I’l see if i can find you a link to show you how it looks.

Pretty much any team can benefit by having some sort of structure in the pit beyond the provided table. However, I think many teams over-due it. I’ve seen a lot of very bad pit designs over the years, with way too many towers, posters, banners, and even tents that block out light from above.

254 and 968 use this shelving system It’s rather easy to transport and even easier to assemble. It is also pretty sturdy. It is a bit heavy though. We put it in the crate and pay the overage for long distance events, or, for how inexpensive it is, you can just purchase it at a Costco local to the event. We use it in two half-sections.

For power, I think a long strip like this one is beneficial.

For lighting, I recommend some sort of fluorescent. The halogens are too hot and too blinding.

For working on the robot, we usually set it on a plastic crate turned upside down, and have never had a problem with this. It is sturdy, and easy to move out of the way. At times though, it would be nice to have the robot elevated slightly higher off the ground to work on the lower portions.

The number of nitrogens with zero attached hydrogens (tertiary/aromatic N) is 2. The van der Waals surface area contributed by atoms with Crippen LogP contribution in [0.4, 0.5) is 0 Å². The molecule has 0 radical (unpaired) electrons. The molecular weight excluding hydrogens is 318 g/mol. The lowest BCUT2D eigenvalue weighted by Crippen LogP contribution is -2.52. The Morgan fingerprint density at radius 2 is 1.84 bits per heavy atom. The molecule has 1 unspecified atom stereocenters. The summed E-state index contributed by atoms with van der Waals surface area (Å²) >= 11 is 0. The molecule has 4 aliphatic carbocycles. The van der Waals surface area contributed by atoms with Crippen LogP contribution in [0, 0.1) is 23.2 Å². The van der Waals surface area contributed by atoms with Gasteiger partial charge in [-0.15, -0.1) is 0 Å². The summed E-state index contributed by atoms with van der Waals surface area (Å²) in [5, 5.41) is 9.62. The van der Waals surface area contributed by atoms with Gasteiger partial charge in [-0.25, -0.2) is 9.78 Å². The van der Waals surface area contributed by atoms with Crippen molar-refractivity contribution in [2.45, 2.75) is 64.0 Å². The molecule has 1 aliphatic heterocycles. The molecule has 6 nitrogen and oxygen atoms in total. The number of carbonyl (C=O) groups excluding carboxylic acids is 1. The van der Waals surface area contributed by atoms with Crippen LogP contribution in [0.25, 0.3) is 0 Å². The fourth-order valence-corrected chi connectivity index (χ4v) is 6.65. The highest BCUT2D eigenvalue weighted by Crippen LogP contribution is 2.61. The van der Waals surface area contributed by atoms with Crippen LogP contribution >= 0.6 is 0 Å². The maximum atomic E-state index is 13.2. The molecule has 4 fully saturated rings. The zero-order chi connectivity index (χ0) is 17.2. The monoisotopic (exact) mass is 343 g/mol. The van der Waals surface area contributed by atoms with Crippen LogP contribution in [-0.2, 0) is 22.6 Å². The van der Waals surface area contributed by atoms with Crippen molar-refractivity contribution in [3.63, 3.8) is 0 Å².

Our team last year used ummm regular piping with connecters, very easy to put up take down, etc also went over very well with everyone there

Last year our team we just had a banner created with our team info and had our sponsors on it and used PVC and buckets of sand to stand upright.

Also last year we made a new crate, (our first year crate bended in the middle and was built in the last week of build season, actually less than week, I HIGHLY suggest not doing that). We started workin on our crate early on and put lots of thought into it. I will post pictures later as I am on a schools computer that has none of the files that I need.